Only asking, like, for debate, like.

Burqa

Look at this poll here by the Journal. It is a consequence of a call made by a Fine Gael councillor to have it banned. Here is how the Journal reported the Fine Gael councillor’s call:

Call

Simply by making the call himself, the councillor was now leading a more generalised call, as though this were a civil society movement of some description, like the call to end slavery, or the call for mortgage forgiveness, and not simply the knee-jerk reaction of people here and there when confronted with burqa scare stories.

There are lots of things to be said about this, but I would like to focus on just one: the wording of the second option in the poll: ‘I oppose a ban: women should be allowed to wear the burqa’. This option smuggles in a rather troublesome premise: that regardless of the decision taken to ban it or not, the state has the legitimate power to ban it. Not only that, but it is the state that authorises the woman to wear the burqa -and by extension, everything else- in the first place. So beneath the veneer of ‘let’s-have-the-debate!’ liberalish there is a wholly uncritical and automatic acceptance of the invincible legitimacy of state power.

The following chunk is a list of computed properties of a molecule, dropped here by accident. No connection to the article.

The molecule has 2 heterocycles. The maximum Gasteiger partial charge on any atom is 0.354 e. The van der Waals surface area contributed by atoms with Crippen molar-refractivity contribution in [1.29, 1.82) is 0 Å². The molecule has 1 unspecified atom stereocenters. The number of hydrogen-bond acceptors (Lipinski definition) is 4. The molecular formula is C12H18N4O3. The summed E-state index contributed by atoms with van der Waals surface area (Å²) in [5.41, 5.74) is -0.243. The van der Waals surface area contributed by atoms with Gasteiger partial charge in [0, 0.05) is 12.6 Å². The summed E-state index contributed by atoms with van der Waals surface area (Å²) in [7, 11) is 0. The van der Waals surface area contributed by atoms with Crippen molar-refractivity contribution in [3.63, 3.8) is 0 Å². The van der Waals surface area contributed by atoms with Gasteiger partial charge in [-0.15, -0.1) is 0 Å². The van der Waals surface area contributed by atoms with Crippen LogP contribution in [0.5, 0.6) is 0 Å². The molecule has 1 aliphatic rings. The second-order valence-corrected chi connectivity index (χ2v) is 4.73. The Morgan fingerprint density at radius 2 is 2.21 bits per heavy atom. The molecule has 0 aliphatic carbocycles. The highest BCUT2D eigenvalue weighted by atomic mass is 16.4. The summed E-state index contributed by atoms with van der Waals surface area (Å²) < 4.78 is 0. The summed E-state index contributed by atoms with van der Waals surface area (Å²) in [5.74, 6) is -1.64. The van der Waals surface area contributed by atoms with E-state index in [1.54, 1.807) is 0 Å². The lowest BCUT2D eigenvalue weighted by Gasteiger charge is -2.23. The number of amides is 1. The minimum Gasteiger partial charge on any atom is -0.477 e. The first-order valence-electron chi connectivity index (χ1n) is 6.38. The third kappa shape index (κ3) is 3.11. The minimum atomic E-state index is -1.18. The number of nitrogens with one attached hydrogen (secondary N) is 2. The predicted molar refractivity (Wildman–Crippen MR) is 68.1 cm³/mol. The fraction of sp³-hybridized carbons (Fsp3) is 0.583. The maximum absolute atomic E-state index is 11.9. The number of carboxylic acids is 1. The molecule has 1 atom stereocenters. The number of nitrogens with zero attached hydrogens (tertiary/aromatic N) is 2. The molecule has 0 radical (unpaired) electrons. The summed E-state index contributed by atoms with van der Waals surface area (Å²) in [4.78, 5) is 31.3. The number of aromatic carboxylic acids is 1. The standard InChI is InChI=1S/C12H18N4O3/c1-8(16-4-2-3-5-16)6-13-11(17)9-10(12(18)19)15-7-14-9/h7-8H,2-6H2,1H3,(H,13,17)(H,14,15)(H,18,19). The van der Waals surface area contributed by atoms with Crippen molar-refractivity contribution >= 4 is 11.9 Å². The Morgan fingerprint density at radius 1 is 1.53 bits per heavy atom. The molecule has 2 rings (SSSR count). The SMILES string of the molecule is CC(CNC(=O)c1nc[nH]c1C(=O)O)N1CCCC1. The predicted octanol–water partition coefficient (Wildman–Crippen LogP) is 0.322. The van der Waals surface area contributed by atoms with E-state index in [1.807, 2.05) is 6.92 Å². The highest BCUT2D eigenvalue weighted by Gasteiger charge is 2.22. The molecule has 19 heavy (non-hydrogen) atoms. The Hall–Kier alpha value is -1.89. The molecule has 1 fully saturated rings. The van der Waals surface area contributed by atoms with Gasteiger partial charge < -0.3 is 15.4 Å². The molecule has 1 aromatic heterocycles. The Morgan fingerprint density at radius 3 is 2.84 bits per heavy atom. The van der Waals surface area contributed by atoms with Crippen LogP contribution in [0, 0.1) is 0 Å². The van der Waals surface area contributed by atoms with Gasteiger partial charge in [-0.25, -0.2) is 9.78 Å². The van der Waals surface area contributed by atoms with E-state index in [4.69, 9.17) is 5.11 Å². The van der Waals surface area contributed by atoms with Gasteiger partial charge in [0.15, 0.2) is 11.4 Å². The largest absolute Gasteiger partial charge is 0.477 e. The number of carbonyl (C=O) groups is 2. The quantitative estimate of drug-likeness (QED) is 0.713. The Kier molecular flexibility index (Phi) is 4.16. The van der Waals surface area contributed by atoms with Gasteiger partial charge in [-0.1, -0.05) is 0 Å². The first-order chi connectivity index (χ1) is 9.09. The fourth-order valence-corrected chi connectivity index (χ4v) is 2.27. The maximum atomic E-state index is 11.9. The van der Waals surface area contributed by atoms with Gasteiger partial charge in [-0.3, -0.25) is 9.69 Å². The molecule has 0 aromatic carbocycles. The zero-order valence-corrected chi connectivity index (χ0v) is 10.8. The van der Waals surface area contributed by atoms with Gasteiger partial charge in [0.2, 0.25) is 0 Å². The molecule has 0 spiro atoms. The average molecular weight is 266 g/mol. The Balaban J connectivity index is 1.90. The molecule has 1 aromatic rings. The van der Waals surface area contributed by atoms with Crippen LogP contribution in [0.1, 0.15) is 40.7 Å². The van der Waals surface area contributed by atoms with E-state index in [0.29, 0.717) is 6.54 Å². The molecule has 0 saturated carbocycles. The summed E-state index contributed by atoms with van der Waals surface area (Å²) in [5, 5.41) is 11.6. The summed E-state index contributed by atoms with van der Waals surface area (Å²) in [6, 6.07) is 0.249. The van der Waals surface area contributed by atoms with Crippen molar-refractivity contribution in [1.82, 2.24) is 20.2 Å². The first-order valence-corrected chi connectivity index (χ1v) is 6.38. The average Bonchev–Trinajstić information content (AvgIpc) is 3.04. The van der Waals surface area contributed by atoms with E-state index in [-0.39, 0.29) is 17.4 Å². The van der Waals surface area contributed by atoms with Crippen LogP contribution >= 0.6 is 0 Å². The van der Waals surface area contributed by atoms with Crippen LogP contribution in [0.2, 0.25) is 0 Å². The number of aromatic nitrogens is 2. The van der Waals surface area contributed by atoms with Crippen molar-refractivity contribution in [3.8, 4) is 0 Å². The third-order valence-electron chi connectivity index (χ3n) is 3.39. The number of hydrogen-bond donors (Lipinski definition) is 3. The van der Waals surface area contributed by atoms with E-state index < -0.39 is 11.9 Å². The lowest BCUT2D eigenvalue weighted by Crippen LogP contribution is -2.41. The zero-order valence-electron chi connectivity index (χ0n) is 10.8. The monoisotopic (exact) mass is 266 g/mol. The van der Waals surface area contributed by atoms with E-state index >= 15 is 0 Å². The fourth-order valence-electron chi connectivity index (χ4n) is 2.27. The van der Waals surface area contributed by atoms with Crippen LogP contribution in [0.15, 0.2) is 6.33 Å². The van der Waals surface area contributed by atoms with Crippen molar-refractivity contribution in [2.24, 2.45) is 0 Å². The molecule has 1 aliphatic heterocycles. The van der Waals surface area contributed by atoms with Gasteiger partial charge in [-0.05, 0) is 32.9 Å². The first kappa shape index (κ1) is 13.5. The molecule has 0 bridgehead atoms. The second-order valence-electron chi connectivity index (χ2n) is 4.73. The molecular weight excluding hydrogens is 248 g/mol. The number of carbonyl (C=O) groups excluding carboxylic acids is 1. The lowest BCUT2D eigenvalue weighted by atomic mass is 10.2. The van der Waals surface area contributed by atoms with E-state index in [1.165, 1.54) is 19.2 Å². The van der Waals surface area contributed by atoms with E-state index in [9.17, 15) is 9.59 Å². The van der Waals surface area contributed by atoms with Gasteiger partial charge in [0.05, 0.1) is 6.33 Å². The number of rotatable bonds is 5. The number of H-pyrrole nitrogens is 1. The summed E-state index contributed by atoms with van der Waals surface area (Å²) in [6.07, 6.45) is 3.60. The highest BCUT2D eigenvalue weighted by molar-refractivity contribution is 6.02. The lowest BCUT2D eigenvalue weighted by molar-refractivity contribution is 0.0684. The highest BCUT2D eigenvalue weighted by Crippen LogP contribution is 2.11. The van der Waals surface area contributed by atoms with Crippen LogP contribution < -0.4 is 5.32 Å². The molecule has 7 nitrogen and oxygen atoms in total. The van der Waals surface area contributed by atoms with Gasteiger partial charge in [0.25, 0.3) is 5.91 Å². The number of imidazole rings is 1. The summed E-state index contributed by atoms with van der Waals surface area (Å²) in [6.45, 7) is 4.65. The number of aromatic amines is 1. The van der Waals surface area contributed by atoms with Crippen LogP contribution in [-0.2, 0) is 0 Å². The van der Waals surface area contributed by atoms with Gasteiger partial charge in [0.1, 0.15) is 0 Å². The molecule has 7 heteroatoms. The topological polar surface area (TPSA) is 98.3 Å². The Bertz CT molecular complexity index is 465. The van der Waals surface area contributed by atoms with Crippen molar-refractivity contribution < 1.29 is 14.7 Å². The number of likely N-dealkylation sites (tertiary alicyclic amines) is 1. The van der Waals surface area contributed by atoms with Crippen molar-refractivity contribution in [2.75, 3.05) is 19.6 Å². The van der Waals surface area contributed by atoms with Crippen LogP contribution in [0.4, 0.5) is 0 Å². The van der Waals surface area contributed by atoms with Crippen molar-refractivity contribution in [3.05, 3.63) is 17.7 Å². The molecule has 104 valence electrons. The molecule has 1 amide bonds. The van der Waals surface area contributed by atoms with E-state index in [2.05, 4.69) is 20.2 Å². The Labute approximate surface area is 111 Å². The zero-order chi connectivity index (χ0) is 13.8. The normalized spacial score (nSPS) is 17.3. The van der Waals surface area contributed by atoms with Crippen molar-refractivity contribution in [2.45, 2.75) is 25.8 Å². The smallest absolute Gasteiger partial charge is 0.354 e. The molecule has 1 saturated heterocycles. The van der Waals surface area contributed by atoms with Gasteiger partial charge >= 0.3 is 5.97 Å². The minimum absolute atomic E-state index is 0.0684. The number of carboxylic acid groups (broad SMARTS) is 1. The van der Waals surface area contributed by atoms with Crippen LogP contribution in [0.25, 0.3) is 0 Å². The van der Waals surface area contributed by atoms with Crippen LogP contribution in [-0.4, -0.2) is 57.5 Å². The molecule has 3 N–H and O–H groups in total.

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1 Comment

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One response to “Only asking, like, for debate, like.

  1. Alan

    Fintan had a piece in the Irish Times years ago, behind a paywall now, about religious symbols in public life. It was about turbans being banned in the Gardai but a crucifix not. His ultimate point was that either everything is banned or nothing gets banned. I get to thinking that this point counts here to maybe.Can’t imagine this outburst has legs. Fine Gael, like the Conservatives in Britain, may be wanting to limit their exposure to the conservative right wing reactionary impulses like this that you get. I mean, it’s fine if they’re trying to deport people unfit for deporting and the institutional racism and brutally continues. It may depend on what the civil servants feel. Or rather, civil masters.

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